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Amtrak, Travels, USA

Theodore Judah’s Lovechild

The train starts out at Emeryville: a modest bus terminal just north of Oakland. The Capital Corridor trains stop here as well as the connecting buses from San Francisco and other towns not served directly by Amtrak’s trains. An hour or two later, and the California Zephyr is in Sacramento. From here, we press East along the original route of the Central Pacific into the Sierra Nevada.

The Central Pacific was surveyed and championed by Theodore Judah, through the Sierra Nevada, as the first leg of what would become the nation’s first Transcontinental Railroad, once joined with the Union Pacific, which built East from St. Louis, to Promontory, Utah. It was built to accommodate the rail technology of the mid-nineteenth century. This means wide curves and grades of no more than three percent. As we traverse high fills that reveal to us ever more striking views of the valleys below, punctuated by the next tunnel through the next mountain, we also encounter the occasional highway, that is less concerned with gentle grades and bends, and thus less exposed to fantastic views.

The longest tunnel on the line, two miles through a mountain, stalled the Central Pacific’s progress out of the Sierra Nevada to the flat desert wasteland of Nevada for nearly two frustrating years. Teams of Chinese laborers worked around the clock, pounding drills into the granite, until they got a hole appropriate to fill with black powder. Evacuate, light the fuse, boom, go back and clear out the pieces, and start drilling the next hole. Sometimes progress was as slow as six inches a day.

The tunnel was drilled and blasted from both ends, and another team was sent up over the mountain to blast a vertical shaft, from which two more teams were lowered into the mountain to work, spreading progress across a total of four tunnel facings.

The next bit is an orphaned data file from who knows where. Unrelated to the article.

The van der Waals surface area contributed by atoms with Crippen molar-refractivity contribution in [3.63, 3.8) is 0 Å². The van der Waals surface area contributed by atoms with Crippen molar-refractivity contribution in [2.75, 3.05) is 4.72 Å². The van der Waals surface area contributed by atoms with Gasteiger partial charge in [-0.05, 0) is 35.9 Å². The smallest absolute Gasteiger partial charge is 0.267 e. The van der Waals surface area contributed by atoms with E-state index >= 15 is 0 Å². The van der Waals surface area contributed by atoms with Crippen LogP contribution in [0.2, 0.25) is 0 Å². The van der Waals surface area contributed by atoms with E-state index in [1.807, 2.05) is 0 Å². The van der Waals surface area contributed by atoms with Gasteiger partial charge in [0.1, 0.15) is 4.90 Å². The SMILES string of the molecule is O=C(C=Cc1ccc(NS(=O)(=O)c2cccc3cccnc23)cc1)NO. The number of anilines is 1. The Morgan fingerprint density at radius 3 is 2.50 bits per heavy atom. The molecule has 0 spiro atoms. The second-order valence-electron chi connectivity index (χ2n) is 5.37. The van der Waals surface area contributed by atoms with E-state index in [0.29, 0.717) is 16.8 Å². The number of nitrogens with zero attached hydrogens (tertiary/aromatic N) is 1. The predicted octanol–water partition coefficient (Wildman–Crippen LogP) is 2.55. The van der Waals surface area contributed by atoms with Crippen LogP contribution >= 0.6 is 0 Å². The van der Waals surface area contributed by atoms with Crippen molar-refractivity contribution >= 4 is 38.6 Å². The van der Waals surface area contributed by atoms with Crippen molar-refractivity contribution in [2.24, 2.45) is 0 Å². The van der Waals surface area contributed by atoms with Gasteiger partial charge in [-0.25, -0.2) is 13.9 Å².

The railroad was at first skeptical of Chinese laborers, but many of the Irish and other Easterners they hired had a tendency to wander off to the coal mines. So, the railroad hired fifty short Celestials to see if they were any good, and they proved most excellent. Despite their small size, they were hard, steady, intelligent workers. They took the wilderness and rough weather with better health because they boiled their water to drink as tea, and instead of drinking whiskey, preferred the relaxing vice of smoking opium on their day off.

We also passed through the last few concrete snow sheds. Many miles of snow sheds were built along the line because the terrible winter blizzards had a nasty habit of tearing out long sections of hard-won trackwork, necessitating not only repairs, but delaying work at the end of the line, which depended on the track to deliver needed material. Of course, these original wood snow sheds had a tendency to catch fire from the original, wood-burning, steam locomotives.

I believe a paramount frustration of building the Central Pacific was that all of the engines, rolling stock, and iron rails had to be shipped from the factories of the East Coast, carried across the jungle isthmus at Panama, and shipped thence up to Sacramento, where they could finally be unloaded, at three or four times their original cost. It was this same voyage through the Panamanian jungle that granted Ted Judah the yellow fever that killed him before the railroad could be finished.

Abraham Lincoln had also been a long-time proponent of the Transcontinental Railroad, promoting it first as a lawyer, then a lawmaker, and finally as President. It was an assassin’s bullet that denied him his dream of some day seeing California.

I missed whatever scenery Nevada had to offer, as I sampled the expensive, high-quality dinner offered in the dining car. As table space is limited, each table is filled with four passengers. This makes mealtime a nice chance to socialize with fellow travellers, though the majority are from the expensive sleeping-compartment section of the train, which gets free meals as part of their accommodations.

I took every other meal in the dining car, as the prices were not too much higher than what I’m used to in the Bay Area, and I figured that since I’d scored my ticket with an Internet discount for only $60, that it was not unreasonable to make up a little of that difference in the dining car.

I stretched out across two coach seats at night, changing my clothes the next morning in one of the larger “changing room” bathrooms. Sprawled across a pair of coach seats is not the greatest way to sleep, especially at my height, but then it is not like you have really demanding days on the train, which tend to consist of naps between bouts of scenic appreciation, reading, and visits to the snack bar or dining car.

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Categories: Amtrak, Travels, USA